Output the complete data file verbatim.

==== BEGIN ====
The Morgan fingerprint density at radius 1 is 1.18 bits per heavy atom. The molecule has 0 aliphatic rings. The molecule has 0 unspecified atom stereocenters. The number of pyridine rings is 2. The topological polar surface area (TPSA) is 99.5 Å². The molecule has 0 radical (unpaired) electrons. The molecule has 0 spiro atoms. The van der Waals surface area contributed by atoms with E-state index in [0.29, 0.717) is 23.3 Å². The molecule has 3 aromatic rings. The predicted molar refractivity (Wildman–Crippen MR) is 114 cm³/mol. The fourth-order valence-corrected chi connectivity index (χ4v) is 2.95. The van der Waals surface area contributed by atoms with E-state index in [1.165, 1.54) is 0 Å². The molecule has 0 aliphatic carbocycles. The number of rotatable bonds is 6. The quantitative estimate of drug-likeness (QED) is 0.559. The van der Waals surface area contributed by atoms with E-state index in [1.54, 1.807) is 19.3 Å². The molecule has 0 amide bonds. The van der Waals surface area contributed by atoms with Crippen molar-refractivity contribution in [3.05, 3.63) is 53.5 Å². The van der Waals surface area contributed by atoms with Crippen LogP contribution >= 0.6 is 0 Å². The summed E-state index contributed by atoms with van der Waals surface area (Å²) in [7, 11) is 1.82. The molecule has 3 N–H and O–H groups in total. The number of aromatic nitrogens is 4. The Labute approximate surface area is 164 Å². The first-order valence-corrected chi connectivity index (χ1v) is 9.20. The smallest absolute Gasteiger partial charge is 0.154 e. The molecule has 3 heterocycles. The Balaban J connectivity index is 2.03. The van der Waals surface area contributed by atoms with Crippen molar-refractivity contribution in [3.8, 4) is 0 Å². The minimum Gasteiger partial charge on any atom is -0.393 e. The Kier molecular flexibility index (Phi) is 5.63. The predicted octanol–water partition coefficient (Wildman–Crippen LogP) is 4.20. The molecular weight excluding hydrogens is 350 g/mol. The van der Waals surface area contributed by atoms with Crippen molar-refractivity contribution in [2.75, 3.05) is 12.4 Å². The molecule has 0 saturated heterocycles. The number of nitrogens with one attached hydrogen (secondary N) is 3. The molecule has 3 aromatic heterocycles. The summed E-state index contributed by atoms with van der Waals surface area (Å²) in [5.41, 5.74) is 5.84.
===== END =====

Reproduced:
The Morgan fingerprint density at radius 1 is 1.18 bits per heavy atom. The molecule has 0 aliphatic rings. The molecule has 0 unspecified atom stereocenters. The number of pyridine rings is 2. The topological polar surface area (TPSA) is 99.5 Å². The molecule has 0 radical (unpaired) electrons. The molecule has 0 spiro atoms. The van der Waals surface area contributed by atoms with E-state index in [0.29, 0.717) is 23.3 Å². The molecule has 3 aromatic rings. The predicted molar refractivity (Wildman–Crippen MR) is 114 cm³/mol. The fourth-order valence-corrected chi connectivity index (χ4v) is 2.95. The van der Waals surface area contributed by atoms with E-state index in [1.165, 1.54) is 0 Å². The molecule has 0 aliphatic carbocycles. The number of rotatable bonds is 6. The quantitative estimate of drug-likeness (QED) is 0.559. The van der Waals surface area contributed by atoms with E-state index in [1.54, 1.807) is 19.3 Å². The molecule has 0 amide bonds. The van der Waals surface area contributed by atoms with Crippen molar-refractivity contribution in [3.05, 3.63) is 53.5 Å². The van der Waals surface area contributed by atoms with Crippen LogP contribution >= 0.6 is 0 Å². The summed E-state index contributed by atoms with van der Waals surface area (Å²) in [7, 11) is 1.82. The molecule has 3 N–H and O–H groups in total. The number of aromatic nitrogens is 4. The Labute approximate surface area is 164 Å². The first-order valence-corrected chi connectivity index (χ1v) is 9.20. The smallest absolute Gasteiger partial charge is 0.154 e. The molecule has 3 heterocycles. The Balaban J connectivity index is 2.03. The van der Waals surface area contributed by atoms with Crippen molar-refractivity contribution in [3.8, 4) is 0 Å². The minimum Gasteiger partial charge on any atom is -0.393 e. The Kier molecular flexibility index (Phi) is 5.63. The predicted octanol–water partition coefficient (Wildman–Crippen LogP) is 4.20. The molecular weight excluding hydrogens is 350 g/mol. The van der Waals surface area contributed by atoms with Crippen molar-refractivity contribution in [2.75, 3.05) is 12.4 Å². The molecule has 0 saturated heterocycles. The number of nitrogens with one attached hydrogen (secondary N) is 3. The molecule has 3 aromatic heterocycles. The summed E-state index contributed by atoms with van der Waals surface area (Å²) in [5.41, 5.74) is 5.84.